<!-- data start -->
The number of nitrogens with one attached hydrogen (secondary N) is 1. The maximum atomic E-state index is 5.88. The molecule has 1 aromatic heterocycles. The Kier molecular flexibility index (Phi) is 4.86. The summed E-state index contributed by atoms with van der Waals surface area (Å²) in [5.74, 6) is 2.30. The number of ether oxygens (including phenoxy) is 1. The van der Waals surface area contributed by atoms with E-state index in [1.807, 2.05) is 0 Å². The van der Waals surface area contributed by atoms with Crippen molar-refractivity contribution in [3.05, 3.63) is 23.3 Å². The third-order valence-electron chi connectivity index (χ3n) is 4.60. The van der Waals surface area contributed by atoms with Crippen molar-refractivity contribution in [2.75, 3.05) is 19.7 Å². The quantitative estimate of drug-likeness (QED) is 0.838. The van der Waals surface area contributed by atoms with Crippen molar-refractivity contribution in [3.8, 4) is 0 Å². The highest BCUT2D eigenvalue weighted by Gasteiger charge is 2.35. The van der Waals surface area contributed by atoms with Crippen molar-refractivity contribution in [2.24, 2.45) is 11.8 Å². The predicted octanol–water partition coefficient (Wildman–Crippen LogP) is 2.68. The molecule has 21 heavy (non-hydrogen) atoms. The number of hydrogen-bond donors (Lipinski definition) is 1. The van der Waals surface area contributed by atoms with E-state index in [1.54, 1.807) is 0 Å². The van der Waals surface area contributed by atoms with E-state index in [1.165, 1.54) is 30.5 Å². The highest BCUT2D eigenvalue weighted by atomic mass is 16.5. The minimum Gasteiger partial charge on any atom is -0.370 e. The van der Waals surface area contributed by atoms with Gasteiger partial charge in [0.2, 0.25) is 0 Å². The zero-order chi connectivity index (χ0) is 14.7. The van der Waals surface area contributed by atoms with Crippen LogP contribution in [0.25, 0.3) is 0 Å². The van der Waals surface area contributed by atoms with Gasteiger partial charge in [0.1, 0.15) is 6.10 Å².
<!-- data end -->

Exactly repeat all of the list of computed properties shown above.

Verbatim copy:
The number of nitrogens with one attached hydrogen (secondary N) is 1. The maximum atomic E-state index is 5.88. The molecule has 1 aromatic heterocycles. The Kier molecular flexibility index (Phi) is 4.86. The summed E-state index contributed by atoms with van der Waals surface area (Å²) in [5.74, 6) is 2.30. The number of ether oxygens (including phenoxy) is 1. The van der Waals surface area contributed by atoms with E-state index in [1.807, 2.05) is 0 Å². The van der Waals surface area contributed by atoms with Crippen molar-refractivity contribution in [3.05, 3.63) is 23.3 Å². The third-order valence-electron chi connectivity index (χ3n) is 4.60. The van der Waals surface area contributed by atoms with Crippen molar-refractivity contribution in [2.75, 3.05) is 19.7 Å². The quantitative estimate of drug-likeness (QED) is 0.838. The van der Waals surface area contributed by atoms with Crippen molar-refractivity contribution in [3.8, 4) is 0 Å². The highest BCUT2D eigenvalue weighted by Gasteiger charge is 2.35. The van der Waals surface area contributed by atoms with Crippen molar-refractivity contribution in [2.24, 2.45) is 11.8 Å². The predicted octanol–water partition coefficient (Wildman–Crippen LogP) is 2.68. The molecule has 21 heavy (non-hydrogen) atoms. The number of hydrogen-bond donors (Lipinski definition) is 1. The van der Waals surface area contributed by atoms with E-state index in [1.54, 1.807) is 0 Å². The van der Waals surface area contributed by atoms with E-state index in [1.165, 1.54) is 30.5 Å². The highest BCUT2D eigenvalue weighted by atomic mass is 16.5. The minimum Gasteiger partial charge on any atom is -0.370 e. The van der Waals surface area contributed by atoms with Gasteiger partial charge in [0.2, 0.25) is 0 Å². The zero-order chi connectivity index (χ0) is 14.7. The van der Waals surface area contributed by atoms with Crippen LogP contribution in [0.25, 0.3) is 0 Å². The van der Waals surface area contributed by atoms with Gasteiger partial charge in [0.1, 0.15) is 6.10 Å².